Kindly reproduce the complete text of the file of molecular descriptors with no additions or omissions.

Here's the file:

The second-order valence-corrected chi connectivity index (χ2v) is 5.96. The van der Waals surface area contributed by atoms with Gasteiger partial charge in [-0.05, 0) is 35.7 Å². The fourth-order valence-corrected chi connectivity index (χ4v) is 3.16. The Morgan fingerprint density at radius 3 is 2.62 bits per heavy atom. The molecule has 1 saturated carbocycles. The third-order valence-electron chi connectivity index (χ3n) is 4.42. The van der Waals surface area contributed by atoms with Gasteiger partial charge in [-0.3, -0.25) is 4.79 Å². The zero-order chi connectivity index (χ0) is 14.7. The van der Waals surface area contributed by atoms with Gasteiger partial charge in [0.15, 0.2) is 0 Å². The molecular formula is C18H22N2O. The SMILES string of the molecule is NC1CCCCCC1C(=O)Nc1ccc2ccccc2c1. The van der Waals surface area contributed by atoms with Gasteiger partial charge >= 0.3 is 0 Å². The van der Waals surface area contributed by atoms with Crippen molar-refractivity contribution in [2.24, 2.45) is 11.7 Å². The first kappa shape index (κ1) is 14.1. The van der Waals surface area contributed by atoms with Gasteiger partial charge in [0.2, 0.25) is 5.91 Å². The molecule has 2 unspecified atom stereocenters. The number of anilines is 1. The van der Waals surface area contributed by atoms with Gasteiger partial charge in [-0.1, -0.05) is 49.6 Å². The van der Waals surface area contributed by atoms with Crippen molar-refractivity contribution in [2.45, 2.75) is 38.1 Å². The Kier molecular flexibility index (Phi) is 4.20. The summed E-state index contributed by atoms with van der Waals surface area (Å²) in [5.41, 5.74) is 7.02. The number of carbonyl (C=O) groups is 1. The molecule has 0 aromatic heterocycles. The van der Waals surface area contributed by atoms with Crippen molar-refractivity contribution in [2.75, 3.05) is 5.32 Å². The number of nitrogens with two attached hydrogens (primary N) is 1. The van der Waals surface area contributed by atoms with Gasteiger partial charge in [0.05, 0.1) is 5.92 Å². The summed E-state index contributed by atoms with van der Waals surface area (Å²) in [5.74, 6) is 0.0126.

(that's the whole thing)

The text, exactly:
The second-order valence-corrected chi connectivity index (χ2v) is 5.96. The van der Waals surface area contributed by atoms with Gasteiger partial charge in [-0.05, 0) is 35.7 Å². The fourth-order valence-corrected chi connectivity index (χ4v) is 3.16. The Morgan fingerprint density at radius 3 is 2.62 bits per heavy atom. The molecule has 1 saturated carbocycles. The third-order valence-electron chi connectivity index (χ3n) is 4.42. The van der Waals surface area contributed by atoms with Gasteiger partial charge in [-0.3, -0.25) is 4.79 Å². The zero-order chi connectivity index (χ0) is 14.7. The van der Waals surface area contributed by atoms with Gasteiger partial charge in [0.15, 0.2) is 0 Å². The molecular formula is C18H22N2O. The SMILES string of the molecule is NC1CCCCCC1C(=O)Nc1ccc2ccccc2c1. The van der Waals surface area contributed by atoms with Gasteiger partial charge >= 0.3 is 0 Å². The van der Waals surface area contributed by atoms with Crippen molar-refractivity contribution in [2.24, 2.45) is 11.7 Å². The first kappa shape index (κ1) is 14.1. The van der Waals surface area contributed by atoms with Gasteiger partial charge in [0.2, 0.25) is 5.91 Å². The molecule has 2 unspecified atom stereocenters. The number of anilines is 1. The van der Waals surface area contributed by atoms with Gasteiger partial charge in [-0.1, -0.05) is 49.6 Å². The van der Waals surface area contributed by atoms with Crippen molar-refractivity contribution in [2.45, 2.75) is 38.1 Å². The Kier molecular flexibility index (Phi) is 4.20. The summed E-state index contributed by atoms with van der Waals surface area (Å²) in [5.41, 5.74) is 7.02. The number of carbonyl (C=O) groups is 1. The molecule has 0 aromatic heterocycles. The van der Waals surface area contributed by atoms with Crippen molar-refractivity contribution in [2.75, 3.05) is 5.32 Å². The number of nitrogens with two attached hydrogens (primary N) is 1. The van der Waals surface area contributed by atoms with Gasteiger partial charge in [0.05, 0.1) is 5.92 Å². The summed E-state index contributed by atoms with van der Waals surface area (Å²) in [5.74, 6) is 0.0126.